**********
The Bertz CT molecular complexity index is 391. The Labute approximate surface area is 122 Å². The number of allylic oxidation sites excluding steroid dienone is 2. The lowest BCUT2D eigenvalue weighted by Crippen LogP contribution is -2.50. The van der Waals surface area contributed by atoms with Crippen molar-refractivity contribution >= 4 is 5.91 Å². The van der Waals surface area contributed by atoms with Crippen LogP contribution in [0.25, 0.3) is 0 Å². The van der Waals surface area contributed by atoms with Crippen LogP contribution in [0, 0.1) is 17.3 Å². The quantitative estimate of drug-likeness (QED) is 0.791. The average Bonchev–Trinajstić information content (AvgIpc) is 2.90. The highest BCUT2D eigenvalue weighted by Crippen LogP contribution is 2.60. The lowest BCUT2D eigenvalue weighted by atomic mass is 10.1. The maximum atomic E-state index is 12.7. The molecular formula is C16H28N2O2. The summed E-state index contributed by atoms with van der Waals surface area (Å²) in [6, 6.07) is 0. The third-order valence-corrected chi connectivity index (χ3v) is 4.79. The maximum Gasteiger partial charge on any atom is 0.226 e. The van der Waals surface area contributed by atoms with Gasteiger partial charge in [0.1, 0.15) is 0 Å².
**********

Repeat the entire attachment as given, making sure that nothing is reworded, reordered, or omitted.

The Bertz CT molecular complexity index is 391. The Labute approximate surface area is 122 Å². The number of allylic oxidation sites excluding steroid dienone is 2. The lowest BCUT2D eigenvalue weighted by Crippen LogP contribution is -2.50. The van der Waals surface area contributed by atoms with Crippen molar-refractivity contribution >= 4 is 5.91 Å². The van der Waals surface area contributed by atoms with Crippen LogP contribution in [0.25, 0.3) is 0 Å². The van der Waals surface area contributed by atoms with Crippen LogP contribution in [0, 0.1) is 17.3 Å². The quantitative estimate of drug-likeness (QED) is 0.791. The average Bonchev–Trinajstić information content (AvgIpc) is 2.90. The highest BCUT2D eigenvalue weighted by Crippen LogP contribution is 2.60. The lowest BCUT2D eigenvalue weighted by atomic mass is 10.1. The maximum atomic E-state index is 12.7. The molecular formula is C16H28N2O2. The summed E-state index contributed by atoms with van der Waals surface area (Å²) in [6, 6.07) is 0. The third-order valence-corrected chi connectivity index (χ3v) is 4.79. The maximum Gasteiger partial charge on any atom is 0.226 e. The van der Waals surface area contributed by atoms with Gasteiger partial charge in [0.1, 0.15) is 0 Å².